The foreword to the International Council on Mining and Metals’ (ICMM) 2012 report titled Water Management in Mining: A Selection of Case Studies, spells out, in broad terms, the future of the global mining industry and its relationship to water man-agement: “In mining, water is used within a broad range of activities including mineral processing, dust suppression, slurry trans-port and employee requirements. Over the last several decades, the industry has made much progress in developing closed-circuit approaches that maximize water conserva-tion. At the same time, operations are often located in areas where there are not only significant competing municipal, agricul-tural and industrial demands, but also very different perspectives on the role of water culturally and spiritually.
“Together, these characteristics lead to tough challenges and there is no simple recipe for water management in mining, particularly because the local environ-ments of mines range from extremely low to the highest rainfall areas in the world. Regardless, responsible management of water by mining companies is a key ingre-dient in ensuring their contribution to sus-tainable development is positive over the long term.”
Left unsaid is the fact that responsible management of water by mining compa-nies also is a key ingredient in profitable production: flooded pits can’t be mined, processing effectiveness can be reduced by poor-quality water, and sloppy heap leach operations may draw regulatory fines that could affect bottom lines, for example. Savvy mine operators understand the dual nature of water’s value. It can be an asset or a liability, depending on its location and use: water residing within a managed sys-tem can generally be regarded as an asset or resource; while water leaving the system can often be considered a liability.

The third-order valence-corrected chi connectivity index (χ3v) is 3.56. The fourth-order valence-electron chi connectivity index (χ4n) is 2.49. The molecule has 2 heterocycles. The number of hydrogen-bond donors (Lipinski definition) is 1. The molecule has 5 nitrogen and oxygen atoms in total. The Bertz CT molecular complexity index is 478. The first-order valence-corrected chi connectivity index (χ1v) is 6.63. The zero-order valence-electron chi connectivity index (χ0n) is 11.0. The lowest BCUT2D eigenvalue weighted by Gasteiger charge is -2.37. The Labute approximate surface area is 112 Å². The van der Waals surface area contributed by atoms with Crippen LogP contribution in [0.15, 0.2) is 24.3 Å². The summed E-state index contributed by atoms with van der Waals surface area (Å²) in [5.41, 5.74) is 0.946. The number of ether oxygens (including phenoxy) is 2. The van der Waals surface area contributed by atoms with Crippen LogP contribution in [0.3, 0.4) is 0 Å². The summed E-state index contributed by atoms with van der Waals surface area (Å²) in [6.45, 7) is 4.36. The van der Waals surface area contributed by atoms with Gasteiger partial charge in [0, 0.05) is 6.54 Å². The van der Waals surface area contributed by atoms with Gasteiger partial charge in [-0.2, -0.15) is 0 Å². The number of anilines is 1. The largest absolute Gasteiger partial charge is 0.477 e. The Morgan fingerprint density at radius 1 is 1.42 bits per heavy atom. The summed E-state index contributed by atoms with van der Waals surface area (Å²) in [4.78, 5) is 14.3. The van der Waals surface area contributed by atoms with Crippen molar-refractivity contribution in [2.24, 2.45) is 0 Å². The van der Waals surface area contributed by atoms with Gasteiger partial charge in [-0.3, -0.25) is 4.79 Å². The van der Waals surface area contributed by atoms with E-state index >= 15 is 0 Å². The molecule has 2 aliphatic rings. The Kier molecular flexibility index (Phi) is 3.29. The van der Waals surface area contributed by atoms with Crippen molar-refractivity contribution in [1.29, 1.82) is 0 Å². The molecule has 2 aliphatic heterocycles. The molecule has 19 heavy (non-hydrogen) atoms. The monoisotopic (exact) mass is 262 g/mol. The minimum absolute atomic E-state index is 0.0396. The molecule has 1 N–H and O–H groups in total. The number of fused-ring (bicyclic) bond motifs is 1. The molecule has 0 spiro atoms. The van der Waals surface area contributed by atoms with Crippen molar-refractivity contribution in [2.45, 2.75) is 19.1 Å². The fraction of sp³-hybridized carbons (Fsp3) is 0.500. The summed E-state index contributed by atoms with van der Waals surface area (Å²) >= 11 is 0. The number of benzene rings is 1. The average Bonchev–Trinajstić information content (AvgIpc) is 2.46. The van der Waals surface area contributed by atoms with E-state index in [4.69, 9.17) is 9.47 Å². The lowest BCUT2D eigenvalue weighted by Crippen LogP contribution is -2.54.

In the U.S., Nevada is the driest state of all, averaging less than 10 in. (250 mm) of rain per year. It is also regarded as prob-ably the most extensively mineralized state based on current geological information, containing in addition to its gold and silver deposits other commodities such as cop-per, lithium, vanadium, molybdenum, tungsten, niobium and 17 rare earth min-erals, among others.
With its robust mining industry, rapidly expanding population centers, and compe-tition for scarce water supplies by industry, agriculture and municipalities, Nevada could serve as a bellwether for the global industry in recognizing and, hopefully, finding ways to resolve water management issues in resource-limited regions. The annual meeting of the Nevada Water Resources Association, held January 29-31 in Reno, confirmed the state’s mine operators are cognizant of the challenges and are actively seeking solutions to slake the industry’s thirst.
Allan Biaggi, former director of Neva-da’s Department of Conservation and Natural Resources and administrator of the Nevada Division of Environmental Protec-tion, listed a number of the challenges fac-ing the industry in his presentation at the NWRA event.
• Water is not going to be any less scarce or less precious;
• New and existing uses of water will com-pete with mining for Nevada’s water resources;